• Retrofitting of the façade in order to increase the insulation level.
  • Improve the district heating by integrating a mix of energy supplies: biomass boilers for the main demand and a support boiler based on gas for peaks.
  • Cogeneration plant so as to increase the self-consumption.
  • Monitoring of the interventions and integrate ICT solutions.
  • Web visualization of consumption to increase social awareness.

3.1. Energy

As explained before, the main topic of the sustainable assessment is the energy performance. In this case, IPMVP (International Performance Measurement and Verification Protocol) [13] has been selected, which is a world-wide use protocol for energy efficiency. Figure 2 represents the situation before (left) and after (right). The initial status contained two district heating based on two gas boilers, while new situation is one single district heating based on one biomass boiler and a second (gas) boiler for support. Bearing this in mind, some indicators are required to evaluate the energy savings. The main one is the primary energy consumption (TEC in Figure 2) per square meter, from where the real energy savings will be obtained. In this case, the performance of the boilers is also taken into consideration.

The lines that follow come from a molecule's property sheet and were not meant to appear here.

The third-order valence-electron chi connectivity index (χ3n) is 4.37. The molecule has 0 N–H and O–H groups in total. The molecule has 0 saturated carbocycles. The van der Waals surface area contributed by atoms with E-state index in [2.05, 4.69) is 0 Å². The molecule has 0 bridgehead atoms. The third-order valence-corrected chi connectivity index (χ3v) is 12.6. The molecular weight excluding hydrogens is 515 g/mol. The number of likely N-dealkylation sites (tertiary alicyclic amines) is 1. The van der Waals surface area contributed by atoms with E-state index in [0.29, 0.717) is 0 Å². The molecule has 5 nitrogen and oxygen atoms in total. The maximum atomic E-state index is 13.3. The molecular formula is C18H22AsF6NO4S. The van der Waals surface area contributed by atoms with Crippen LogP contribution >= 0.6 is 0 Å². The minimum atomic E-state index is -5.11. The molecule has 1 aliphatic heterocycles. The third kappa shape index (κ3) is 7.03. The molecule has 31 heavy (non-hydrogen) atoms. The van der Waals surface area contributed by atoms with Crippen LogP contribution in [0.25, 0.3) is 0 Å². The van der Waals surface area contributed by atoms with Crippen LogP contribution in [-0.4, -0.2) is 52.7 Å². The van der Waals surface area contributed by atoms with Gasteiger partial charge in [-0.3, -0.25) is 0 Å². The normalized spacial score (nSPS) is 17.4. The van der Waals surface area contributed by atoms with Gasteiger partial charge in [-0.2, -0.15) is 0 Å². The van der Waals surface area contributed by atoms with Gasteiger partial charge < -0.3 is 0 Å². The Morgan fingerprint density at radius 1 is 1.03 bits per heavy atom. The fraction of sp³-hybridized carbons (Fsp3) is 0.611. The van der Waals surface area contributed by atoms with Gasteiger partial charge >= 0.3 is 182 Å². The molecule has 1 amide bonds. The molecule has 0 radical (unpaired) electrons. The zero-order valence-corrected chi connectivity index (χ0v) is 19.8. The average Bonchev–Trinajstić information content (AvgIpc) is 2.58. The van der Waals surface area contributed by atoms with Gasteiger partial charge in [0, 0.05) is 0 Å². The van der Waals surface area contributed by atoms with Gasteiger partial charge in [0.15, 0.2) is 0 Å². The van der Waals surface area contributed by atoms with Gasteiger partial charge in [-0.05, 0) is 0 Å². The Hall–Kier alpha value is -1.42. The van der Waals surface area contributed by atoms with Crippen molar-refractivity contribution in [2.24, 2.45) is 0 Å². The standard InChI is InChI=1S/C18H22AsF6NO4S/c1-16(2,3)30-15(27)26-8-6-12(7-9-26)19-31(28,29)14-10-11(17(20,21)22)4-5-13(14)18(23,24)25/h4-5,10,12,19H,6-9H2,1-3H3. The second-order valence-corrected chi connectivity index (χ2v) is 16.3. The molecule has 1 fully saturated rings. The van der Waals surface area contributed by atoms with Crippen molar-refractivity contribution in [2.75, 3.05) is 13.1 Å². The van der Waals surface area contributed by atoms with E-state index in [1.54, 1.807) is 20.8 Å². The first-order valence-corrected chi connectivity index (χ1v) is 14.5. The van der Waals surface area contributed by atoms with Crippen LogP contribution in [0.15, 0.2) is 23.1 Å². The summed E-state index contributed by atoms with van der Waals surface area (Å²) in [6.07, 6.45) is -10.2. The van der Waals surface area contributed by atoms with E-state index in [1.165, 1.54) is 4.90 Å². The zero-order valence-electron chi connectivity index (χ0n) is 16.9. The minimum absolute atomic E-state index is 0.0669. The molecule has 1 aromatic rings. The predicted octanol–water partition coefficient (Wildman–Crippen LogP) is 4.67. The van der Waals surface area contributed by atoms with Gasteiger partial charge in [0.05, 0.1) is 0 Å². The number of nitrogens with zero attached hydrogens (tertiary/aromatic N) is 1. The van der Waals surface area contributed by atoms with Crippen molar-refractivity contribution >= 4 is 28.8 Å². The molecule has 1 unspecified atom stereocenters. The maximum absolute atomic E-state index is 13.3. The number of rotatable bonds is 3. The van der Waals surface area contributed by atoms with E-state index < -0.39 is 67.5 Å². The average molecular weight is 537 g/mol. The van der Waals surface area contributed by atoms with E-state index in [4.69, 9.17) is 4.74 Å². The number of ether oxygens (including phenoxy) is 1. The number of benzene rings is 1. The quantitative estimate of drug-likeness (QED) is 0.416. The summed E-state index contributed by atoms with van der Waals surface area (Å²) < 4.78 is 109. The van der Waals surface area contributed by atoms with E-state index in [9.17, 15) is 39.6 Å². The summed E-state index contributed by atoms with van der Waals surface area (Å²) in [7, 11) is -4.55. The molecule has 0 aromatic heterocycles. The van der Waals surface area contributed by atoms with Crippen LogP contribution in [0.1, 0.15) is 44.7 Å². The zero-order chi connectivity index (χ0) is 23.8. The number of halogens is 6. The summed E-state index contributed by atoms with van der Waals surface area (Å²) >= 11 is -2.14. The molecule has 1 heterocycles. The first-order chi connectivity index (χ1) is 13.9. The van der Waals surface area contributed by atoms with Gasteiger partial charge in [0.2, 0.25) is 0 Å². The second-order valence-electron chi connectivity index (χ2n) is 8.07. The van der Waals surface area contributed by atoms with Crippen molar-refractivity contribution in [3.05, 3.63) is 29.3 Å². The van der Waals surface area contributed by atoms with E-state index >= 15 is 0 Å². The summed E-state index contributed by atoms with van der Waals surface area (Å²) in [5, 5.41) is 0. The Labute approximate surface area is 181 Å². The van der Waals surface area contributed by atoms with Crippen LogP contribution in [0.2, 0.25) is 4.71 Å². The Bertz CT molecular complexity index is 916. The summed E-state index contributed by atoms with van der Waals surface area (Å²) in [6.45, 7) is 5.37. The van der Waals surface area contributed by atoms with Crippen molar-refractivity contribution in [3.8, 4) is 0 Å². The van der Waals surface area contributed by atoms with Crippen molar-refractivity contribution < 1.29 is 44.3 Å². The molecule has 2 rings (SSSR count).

3.2. Environment: Quality Control of Interventions